Sergiu Celibidache felt a particular spiritual affinity with the symphonies of Anton Bruckner. They constituted the core of his repertoire, and he had very strong opinions about their performance, referring to other "so-called Bruckner conductors" as "camel drivers" who "haven't understood the first thing about Bruckner." Whatever one thinks of Celibidache's rhetoric, these live 1970's performances, part of Deutsche Grammophon's Celibidache Edition, allow us to hear how this famously elusive conductor (he hated recordings) actually played Bruckner. Celibidache protested that recordings were "not music", and philosophically, at least, he had a point. There are innumerable phenomena taking place during a performance that are not captured by sound recording devices. Perhaps it's these missing intangible aspects that bar these performances from the realm of the extraordinary. Because, despite all the legend and hype, what we have here is some pretty much standard Bruckner, recorded in not very good sound. By comparison, the later EMI recordings with the Munich Philharmonic (in first-class sound) feature readings that, with their amazingly slow tempos and shockingly sustained intensity of orchestral playing over the long time-spans, better represent Celibidache's musico-mystic image.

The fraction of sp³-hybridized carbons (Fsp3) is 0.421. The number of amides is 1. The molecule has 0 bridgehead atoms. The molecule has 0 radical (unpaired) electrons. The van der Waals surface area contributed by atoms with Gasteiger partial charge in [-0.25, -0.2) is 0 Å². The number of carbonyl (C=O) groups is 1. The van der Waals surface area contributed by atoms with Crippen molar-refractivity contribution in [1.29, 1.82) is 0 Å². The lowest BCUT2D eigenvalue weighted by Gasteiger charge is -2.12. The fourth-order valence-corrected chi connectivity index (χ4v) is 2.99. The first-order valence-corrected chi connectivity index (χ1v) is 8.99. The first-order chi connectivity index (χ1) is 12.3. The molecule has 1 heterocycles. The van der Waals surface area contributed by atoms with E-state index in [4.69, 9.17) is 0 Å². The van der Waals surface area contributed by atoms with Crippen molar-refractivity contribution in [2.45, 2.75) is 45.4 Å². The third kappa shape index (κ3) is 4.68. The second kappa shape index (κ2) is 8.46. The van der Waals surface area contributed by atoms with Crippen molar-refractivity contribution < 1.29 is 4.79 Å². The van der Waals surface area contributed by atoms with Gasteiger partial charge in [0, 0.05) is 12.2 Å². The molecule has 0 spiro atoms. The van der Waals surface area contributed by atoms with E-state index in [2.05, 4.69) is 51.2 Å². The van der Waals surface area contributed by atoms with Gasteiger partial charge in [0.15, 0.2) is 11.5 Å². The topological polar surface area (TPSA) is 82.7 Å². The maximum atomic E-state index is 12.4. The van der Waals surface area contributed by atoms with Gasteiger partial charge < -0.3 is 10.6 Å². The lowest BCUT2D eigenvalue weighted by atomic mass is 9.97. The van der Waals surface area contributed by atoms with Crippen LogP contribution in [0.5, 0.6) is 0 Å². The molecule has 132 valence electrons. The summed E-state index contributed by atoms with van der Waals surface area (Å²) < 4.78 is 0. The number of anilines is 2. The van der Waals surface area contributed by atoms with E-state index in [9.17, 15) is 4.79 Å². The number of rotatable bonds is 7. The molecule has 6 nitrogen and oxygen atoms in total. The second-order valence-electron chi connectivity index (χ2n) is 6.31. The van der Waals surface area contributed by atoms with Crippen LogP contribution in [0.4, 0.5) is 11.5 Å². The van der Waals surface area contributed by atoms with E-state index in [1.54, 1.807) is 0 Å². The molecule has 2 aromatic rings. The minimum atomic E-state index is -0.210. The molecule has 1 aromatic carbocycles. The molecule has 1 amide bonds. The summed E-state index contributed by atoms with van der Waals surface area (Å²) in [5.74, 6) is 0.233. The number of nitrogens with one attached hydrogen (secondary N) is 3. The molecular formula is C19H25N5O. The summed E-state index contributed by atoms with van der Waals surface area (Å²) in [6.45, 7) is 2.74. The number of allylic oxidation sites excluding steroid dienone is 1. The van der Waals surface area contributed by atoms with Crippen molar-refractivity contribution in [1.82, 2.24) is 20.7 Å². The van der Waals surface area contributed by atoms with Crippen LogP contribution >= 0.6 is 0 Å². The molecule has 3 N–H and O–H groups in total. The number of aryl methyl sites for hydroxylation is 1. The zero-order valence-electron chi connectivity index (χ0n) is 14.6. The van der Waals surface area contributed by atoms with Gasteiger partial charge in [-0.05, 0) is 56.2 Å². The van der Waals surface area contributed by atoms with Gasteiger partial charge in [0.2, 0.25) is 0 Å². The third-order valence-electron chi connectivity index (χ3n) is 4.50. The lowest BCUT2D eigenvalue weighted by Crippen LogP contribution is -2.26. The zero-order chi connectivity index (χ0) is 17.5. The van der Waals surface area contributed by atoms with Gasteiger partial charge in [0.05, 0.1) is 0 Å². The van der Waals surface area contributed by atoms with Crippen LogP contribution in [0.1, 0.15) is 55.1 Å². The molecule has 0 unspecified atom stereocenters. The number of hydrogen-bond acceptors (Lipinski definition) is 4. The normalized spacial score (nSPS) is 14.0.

Symphony No. 7 runs a little over an hour on the DG set, and except for some added timpani rolls in the adagio's climax, comes off as pretty straightforward. The Stuttgart Eighth sounds rushed compared to the Munich performance, which clocked in at over 100 minutes. Only the finale's unusually broad pacing hints at the incredible expansion that was to come. Celibidache's Stuttgart Ninth, the freshest, most direct performance of the three, moves along in a very brisk manner which comes as a shock after his big, heavy and very long EMI account. Okay, so what's so special about this DG set? Perhaps the answer lies in Celibidache's concept of orchestral sound itself. Unlike his last years, during which he strove for ultimate clarity of inner detail and musical line, Celibidache's earlier Stuttgart style aims at just the opposite-- heavily blended sonorities, smoothed accents and rounded attacks--mannerisms that may have sounded transcendental in performance, but which in these dynamically limited and recessed recordings make the music sound soft-edged and underplayed. At least the EMI recordings present a Bruckner experience you won't hear anywhere else (whether or not you'll want to hear it very often remains an open question). Barring those, and unless you really want the coupled Schubert Symphony No. 5 (a fine reading) or the bonus disc of Celibidache painstakingly rehearsing the same few minutes of the Seventh and Eighth symphonies over and over (in German), go for Eugen Jochum's contemporaneous and far more idiomatic performances with the Dresden Staatskapelle on EMI. -- From ClassicsToday.com